44. Orientation remarks by Fr. Kirwen made the point as did the underlying premises in class presentation.
45. Bediako, Kwame. Christianity in Africa; The Renewal of a Non-Western Religion 1995. Orbis Books. New York. p. 180.
46. Schoffeleers, M. Matthew. River of Blood: The Genesis of a Martyr Cult in Southern Malawi, c. A. D. 1600. 1992. The University of Wisconsin Press, Madison. p. 175.
47. Informants repeatedly referred to circumcision as the ritual which renders a boy a "man".
48. Wachege, P. N. Jesus Christ Our Muthamaki (Ideal Elder): An African Christological Study Based on the Agikyu Understanding of Elder. 1992. Phoenix Publishers Ltd., Nairobi. pp. 17–25.
49. Before commencing the field work, the existence of a paramount or senior Kikuyu Council of Elders formed on the basis of representation from the "nine" (ten!) clans had been assumed. It quickly became evident that such a formally constituted senior council does not in fact function today. According to Joseph Muchene wa Ngugi (himself a regional elder—58 years old), today’s "council of elders" functions as an informal collectivity of regional elders who confer with each other on issues of broad concern. (Interview on June 15, 1998, at Waithaka, Dagoretti, Nairobi.)
50. "According to the Agikuyu, the ten daughters, though ten were not ten, but kenda muiyuru (nine fully)." According to the elders interviewed, it is taboo to give the exact number of one’s children. "Violating such a taboo, it was believed, would bring a bad omen." Ibid. P. N. Wachege. p. 7.
51. The classic popular resource in this regard is Facing Mount Kenya by Jomo Kenyatta. 1938. Martin Secker and Warburg Ltd. (A 1991 edition was published by Heinemann Kenya Ltd., Nairobi.)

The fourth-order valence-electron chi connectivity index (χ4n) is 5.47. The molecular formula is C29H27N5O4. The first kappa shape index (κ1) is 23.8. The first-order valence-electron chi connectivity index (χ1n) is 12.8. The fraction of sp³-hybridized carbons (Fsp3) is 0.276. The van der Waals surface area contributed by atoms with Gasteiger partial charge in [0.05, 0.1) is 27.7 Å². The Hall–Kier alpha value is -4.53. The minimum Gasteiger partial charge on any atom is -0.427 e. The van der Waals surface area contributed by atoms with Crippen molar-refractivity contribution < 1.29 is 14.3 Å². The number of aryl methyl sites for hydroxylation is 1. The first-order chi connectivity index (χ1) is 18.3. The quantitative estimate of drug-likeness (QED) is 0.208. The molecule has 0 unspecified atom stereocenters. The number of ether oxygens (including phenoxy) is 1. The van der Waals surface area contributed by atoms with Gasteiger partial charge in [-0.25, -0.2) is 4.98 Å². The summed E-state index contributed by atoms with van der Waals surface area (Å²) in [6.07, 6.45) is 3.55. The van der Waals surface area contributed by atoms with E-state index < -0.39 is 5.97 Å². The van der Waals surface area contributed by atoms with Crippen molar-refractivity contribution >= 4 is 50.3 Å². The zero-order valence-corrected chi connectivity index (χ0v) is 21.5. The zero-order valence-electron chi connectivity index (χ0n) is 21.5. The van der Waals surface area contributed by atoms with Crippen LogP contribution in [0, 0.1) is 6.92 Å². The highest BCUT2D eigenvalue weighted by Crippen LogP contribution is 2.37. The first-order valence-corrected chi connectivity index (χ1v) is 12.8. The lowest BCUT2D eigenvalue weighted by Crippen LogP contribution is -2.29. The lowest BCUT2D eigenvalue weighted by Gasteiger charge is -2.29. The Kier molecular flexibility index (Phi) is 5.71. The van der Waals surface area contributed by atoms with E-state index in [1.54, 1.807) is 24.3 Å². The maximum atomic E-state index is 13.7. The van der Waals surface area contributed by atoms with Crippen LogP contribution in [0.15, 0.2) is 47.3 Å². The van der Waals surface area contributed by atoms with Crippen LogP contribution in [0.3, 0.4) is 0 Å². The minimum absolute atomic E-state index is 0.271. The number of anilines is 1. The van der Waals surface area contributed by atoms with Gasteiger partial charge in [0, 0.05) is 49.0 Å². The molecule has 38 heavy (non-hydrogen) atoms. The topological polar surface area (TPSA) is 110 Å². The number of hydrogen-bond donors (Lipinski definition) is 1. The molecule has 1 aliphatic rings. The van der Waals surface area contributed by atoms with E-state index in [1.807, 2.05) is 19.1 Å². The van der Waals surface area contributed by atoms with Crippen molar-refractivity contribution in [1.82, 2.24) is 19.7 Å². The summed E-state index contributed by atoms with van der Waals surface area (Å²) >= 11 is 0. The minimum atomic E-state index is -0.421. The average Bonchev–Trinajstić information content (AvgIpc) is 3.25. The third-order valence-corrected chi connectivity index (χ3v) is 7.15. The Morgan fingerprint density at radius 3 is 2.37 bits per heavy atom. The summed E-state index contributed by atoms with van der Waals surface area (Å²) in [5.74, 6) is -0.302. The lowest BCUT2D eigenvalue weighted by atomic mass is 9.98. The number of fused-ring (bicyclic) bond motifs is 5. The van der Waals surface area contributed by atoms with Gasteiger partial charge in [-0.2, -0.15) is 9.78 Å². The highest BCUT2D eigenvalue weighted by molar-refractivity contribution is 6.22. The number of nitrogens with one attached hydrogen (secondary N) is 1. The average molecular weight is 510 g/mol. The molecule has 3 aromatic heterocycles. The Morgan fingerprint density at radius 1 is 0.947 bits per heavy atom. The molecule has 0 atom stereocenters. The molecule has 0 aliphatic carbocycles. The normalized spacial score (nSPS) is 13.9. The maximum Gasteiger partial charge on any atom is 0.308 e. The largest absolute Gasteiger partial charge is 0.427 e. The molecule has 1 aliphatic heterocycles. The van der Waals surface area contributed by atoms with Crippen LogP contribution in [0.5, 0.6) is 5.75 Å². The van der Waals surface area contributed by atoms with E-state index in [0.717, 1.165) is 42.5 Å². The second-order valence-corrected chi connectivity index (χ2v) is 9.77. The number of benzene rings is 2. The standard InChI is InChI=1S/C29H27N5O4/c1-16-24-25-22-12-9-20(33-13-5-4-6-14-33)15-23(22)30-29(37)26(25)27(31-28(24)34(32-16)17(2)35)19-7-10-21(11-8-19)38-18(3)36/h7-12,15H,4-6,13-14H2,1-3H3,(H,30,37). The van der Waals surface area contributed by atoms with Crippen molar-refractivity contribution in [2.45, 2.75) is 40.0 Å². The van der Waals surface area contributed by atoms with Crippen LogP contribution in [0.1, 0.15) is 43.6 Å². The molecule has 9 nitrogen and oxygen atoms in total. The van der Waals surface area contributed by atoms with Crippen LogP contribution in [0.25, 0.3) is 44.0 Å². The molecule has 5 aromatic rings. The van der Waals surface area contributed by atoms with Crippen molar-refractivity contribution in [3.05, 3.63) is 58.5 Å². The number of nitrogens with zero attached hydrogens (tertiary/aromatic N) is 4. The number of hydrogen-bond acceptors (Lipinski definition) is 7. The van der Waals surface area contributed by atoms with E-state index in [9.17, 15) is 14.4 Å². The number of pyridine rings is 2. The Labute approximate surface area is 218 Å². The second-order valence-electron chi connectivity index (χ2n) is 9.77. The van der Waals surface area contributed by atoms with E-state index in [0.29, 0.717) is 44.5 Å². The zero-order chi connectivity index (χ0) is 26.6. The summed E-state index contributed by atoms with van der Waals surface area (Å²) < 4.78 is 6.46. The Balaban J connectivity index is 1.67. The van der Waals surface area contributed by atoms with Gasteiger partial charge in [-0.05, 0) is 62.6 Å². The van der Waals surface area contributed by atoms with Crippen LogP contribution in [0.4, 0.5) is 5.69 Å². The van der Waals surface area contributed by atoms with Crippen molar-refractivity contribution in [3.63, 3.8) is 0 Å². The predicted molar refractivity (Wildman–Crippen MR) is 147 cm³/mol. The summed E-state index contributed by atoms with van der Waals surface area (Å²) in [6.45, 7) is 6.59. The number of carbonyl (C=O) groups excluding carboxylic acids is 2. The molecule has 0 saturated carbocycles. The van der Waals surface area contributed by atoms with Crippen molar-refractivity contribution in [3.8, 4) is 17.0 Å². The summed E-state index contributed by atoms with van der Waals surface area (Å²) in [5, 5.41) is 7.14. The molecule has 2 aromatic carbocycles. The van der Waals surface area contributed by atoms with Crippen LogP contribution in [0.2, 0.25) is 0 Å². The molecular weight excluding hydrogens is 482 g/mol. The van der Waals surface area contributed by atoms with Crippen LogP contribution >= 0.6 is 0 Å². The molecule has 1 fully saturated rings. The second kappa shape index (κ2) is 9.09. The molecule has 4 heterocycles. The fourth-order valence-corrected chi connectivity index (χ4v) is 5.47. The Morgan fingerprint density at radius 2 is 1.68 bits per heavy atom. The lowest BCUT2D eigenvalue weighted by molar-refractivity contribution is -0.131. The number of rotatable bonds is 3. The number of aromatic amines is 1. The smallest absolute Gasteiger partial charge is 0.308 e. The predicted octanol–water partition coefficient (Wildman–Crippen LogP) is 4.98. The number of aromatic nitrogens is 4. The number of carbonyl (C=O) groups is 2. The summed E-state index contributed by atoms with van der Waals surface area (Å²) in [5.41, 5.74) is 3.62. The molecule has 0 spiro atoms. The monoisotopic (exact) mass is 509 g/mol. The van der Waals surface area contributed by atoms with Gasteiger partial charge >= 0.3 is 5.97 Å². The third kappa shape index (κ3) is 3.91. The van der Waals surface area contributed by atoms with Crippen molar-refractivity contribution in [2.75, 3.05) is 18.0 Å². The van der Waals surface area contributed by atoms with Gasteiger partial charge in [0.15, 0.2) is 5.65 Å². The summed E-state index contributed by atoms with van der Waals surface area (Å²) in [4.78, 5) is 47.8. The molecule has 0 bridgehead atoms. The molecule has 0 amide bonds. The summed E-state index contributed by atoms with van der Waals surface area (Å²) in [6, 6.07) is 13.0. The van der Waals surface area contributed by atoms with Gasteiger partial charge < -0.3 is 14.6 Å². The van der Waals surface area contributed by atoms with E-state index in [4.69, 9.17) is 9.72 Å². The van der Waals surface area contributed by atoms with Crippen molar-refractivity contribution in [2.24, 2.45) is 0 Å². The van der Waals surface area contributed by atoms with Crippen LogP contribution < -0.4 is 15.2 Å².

52. Virtually every informant noted the importance of "keeping secrets" or being "mean with words".
53. All informants who were specifically asked, agreed that today’s "regional elder" serves at the highest level of Kikuyu elderhood.
54. Central government generates policies, laws and programs, approved by parliament and administered by provincial commissioners, district commissioners, district officers, chiefs and subchiefs.
55. According to Joseph Muchene wa Ngugi, Kenya’s central government structure from parliament to subchiefs, has usurped many of the roles which in preindependence days were carried out by the paramount Kikuyu Council of Elders. While accepting the central government as "ours," he indicated that some subchiefs function as charlatans or hirelings, not in the interest of the people. (Interview on June 15, 1998.) This dim view of the central government’s function was supported by Ngonya wa Gakonya who associated the advent of the Mau Mau war and the subsequent installation of the "opportunist" (his word) independent government of Jomo Kenyatta with the collapse of the more formally constituted paramount Kikuyu Council of Elders. Ngonya noted that the Kamkunji grounds along the Nairobi River in Pumwani, Nairobi, were once used by the Kikuyu elders as a place of sacrifice. In the hurly burly modern politics, these grounds have served as the site of the most vigorous protest against the present government of Kenya. Ngonya did not elaborate on the obvious connections. (Interview on June 9, 1998. Dagoretti Corner, Nairobi.)